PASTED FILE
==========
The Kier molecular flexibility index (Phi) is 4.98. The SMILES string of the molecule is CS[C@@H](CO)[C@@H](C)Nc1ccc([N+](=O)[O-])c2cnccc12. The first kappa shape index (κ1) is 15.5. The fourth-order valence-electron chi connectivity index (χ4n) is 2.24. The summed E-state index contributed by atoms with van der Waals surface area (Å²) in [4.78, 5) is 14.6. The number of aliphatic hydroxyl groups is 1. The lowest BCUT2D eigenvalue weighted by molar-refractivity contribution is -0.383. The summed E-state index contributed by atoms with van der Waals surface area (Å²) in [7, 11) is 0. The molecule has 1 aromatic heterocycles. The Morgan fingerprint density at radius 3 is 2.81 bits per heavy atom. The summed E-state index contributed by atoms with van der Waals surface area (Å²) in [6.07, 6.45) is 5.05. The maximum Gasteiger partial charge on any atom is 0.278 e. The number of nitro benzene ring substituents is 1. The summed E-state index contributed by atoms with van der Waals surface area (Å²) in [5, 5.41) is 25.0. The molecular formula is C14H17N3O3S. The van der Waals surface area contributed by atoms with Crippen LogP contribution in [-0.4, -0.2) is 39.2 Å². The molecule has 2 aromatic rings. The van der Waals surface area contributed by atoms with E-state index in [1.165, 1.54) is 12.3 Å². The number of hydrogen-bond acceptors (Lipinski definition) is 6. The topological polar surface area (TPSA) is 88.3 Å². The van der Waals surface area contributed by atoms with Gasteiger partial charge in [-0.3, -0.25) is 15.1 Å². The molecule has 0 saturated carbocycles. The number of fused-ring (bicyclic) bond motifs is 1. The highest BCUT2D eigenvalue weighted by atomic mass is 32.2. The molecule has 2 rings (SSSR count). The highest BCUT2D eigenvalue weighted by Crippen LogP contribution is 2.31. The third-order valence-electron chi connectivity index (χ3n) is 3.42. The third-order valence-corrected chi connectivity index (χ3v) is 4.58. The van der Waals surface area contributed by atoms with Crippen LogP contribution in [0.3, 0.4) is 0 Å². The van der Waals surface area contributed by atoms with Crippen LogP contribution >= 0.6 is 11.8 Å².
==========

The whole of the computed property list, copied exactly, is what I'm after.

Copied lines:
The Kier molecular flexibility index (Phi) is 4.98. The SMILES string of the molecule is CS[C@@H](CO)[C@@H](C)Nc1ccc([N+](=O)[O-])c2cnccc12. The first kappa shape index (κ1) is 15.5. The fourth-order valence-electron chi connectivity index (χ4n) is 2.24. The summed E-state index contributed by atoms with van der Waals surface area (Å²) in [4.78, 5) is 14.6. The number of aliphatic hydroxyl groups is 1. The lowest BCUT2D eigenvalue weighted by molar-refractivity contribution is -0.383. The summed E-state index contributed by atoms with van der Waals surface area (Å²) in [7, 11) is 0. The molecule has 1 aromatic heterocycles. The Morgan fingerprint density at radius 3 is 2.81 bits per heavy atom. The summed E-state index contributed by atoms with van der Waals surface area (Å²) in [6.07, 6.45) is 5.05. The maximum Gasteiger partial charge on any atom is 0.278 e. The number of nitro benzene ring substituents is 1. The summed E-state index contributed by atoms with van der Waals surface area (Å²) in [5, 5.41) is 25.0. The molecular formula is C14H17N3O3S. The van der Waals surface area contributed by atoms with Crippen LogP contribution in [-0.4, -0.2) is 39.2 Å². The molecule has 2 aromatic rings. The van der Waals surface area contributed by atoms with E-state index in [1.165, 1.54) is 12.3 Å². The number of hydrogen-bond acceptors (Lipinski definition) is 6. The topological polar surface area (TPSA) is 88.3 Å². The van der Waals surface area contributed by atoms with Gasteiger partial charge in [-0.3, -0.25) is 15.1 Å². The molecule has 0 saturated carbocycles. The number of fused-ring (bicyclic) bond motifs is 1. The highest BCUT2D eigenvalue weighted by atomic mass is 32.2. The molecule has 2 rings (SSSR count). The highest BCUT2D eigenvalue weighted by Crippen LogP contribution is 2.31. The third-order valence-electron chi connectivity index (χ3n) is 3.42. The third-order valence-corrected chi connectivity index (χ3v) is 4.58. The van der Waals surface area contributed by atoms with Crippen LogP contribution in [0.3, 0.4) is 0 Å². The van der Waals surface area contributed by atoms with Crippen LogP contribution >= 0.6 is 11.8 Å².